Anthony: Well, at our first live show we started it off with an improvised jam that was a lot of fun and turned out pretty sweet. But the first actual song we played was the first song on the demo, which was also the first real song we wrote. That was in December 2012 at a big party in a big empty barn on our friend’s property in the woods. That party became an ongoing thing and has happened three times since with other bands that we’re friends with from San Diego, it's called Into The Woods. Next one is July 2014…
Brenden: “Sittin Around In A Restless Dream” at the saloon in Encinitas.
Dylan: Probably “Sittin Around In a Restless Dream” at this shitty bar the Saloon in Encinitas. Or no, I think it was our buddy’s barn in Carlsbad. He puts on little party shows every now and then that are always a great time!
Evan: At the very first Into The Woods concert which happens on our good friend Mike Wuthrich's barn property, (@Heavyperspectivepsych) and it was sometime around December of 2012. Anyways, when the Brenden Thomas Dukie Dylan Band band was playing, halfway through the set they started off a song with only guitar, just this fucking powerful guitar riff that sounded so genuine, it really blew my mind at the time. Once the whole band started playing, I just very naturally locked into these swells on my synthesizer, it all fit together and made sense. So, at that moment was the first time the five of us were all playing together, all locked into the same idea. I feel very lucky to play with Sacri Monti. It’s been an amazing opportunity.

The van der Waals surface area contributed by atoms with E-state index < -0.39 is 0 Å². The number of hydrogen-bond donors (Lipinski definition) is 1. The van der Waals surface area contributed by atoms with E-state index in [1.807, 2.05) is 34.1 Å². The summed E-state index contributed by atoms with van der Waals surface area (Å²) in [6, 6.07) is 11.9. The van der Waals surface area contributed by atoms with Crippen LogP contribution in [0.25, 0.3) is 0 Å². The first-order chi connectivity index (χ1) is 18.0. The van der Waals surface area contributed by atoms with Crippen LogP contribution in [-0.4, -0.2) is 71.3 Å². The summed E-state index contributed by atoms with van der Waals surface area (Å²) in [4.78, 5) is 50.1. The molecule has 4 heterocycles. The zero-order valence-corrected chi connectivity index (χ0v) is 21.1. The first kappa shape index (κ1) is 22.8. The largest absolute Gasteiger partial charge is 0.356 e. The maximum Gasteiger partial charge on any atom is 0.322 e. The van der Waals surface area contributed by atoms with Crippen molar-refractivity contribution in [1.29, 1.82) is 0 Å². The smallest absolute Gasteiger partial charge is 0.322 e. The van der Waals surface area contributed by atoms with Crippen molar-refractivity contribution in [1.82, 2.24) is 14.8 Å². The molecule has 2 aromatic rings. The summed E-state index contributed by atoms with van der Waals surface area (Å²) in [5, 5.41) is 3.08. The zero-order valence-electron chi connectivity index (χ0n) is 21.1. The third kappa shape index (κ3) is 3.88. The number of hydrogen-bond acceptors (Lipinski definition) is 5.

Do you all spend a lot of time out on the road touring? Do you all enjoy being out on the road? What’s it like on tour for Sacri Monti?
Evan: Sacri Monti has yet to tour, but most of us have been out on the road before. I can't wait to find out what it’s like to take Sacri Monti out across the country, and hopefully the world.
Anthony: Lately, I’ve been touring a lot with Radio Moscow but Sacri Monti hasn’t toured yet as a band.
Dylan: Not yet, but that’s the goal! We wanna melt yer faces!
Brenden: We haven’t toured at all yet, but this year that is all changing.
What, if anything, do you all have planned as far as touring goes for 2014?
Dylan: Nothing so far. Once we have the album completely written we definitely wanna at least go up the coast for a little bit, test ‘em out and tighten ‘em up before recording.
Brenden: The main goal is Europe, but we’ll be doing west coast tours as well.
Anthony: We've been talking about maybe doing a west coast tour with our friends from Harsh Toke but nothing’s been lined up yet.
Evan: We’re thinking maybe a short little west coast tour with either Harsh Toke or our good buddies Monarch. But it would be pointless if we went without any merch to sell, so once we take care of that you can expect a little tour.
Who are some of your personal favorite bands that you all have had a chance to play with so far?
Brenden: Ohhh mannnnn… Earthless, JOY, Harsh Toke, Artifact, we’ve been very fortunate.
Dylan: Earthless! There’s a bunch though, the San Diego scene is thriving, like I said before. Artifact is fucking killing it, I don't think they’ve even released anything, but those dudes always blow me away. Harsh Toke as well, I can't thank them enough! They hooked us up with a lot of shows. Psicomagia is beyond nuts, Brian Ellis's group Astra; I think we've played with them? Ha-ha. There’re too many to list. Glitter Wizard and Buffalo Tooth (Interview here) too! Fuck, I know I’m missing a bunch.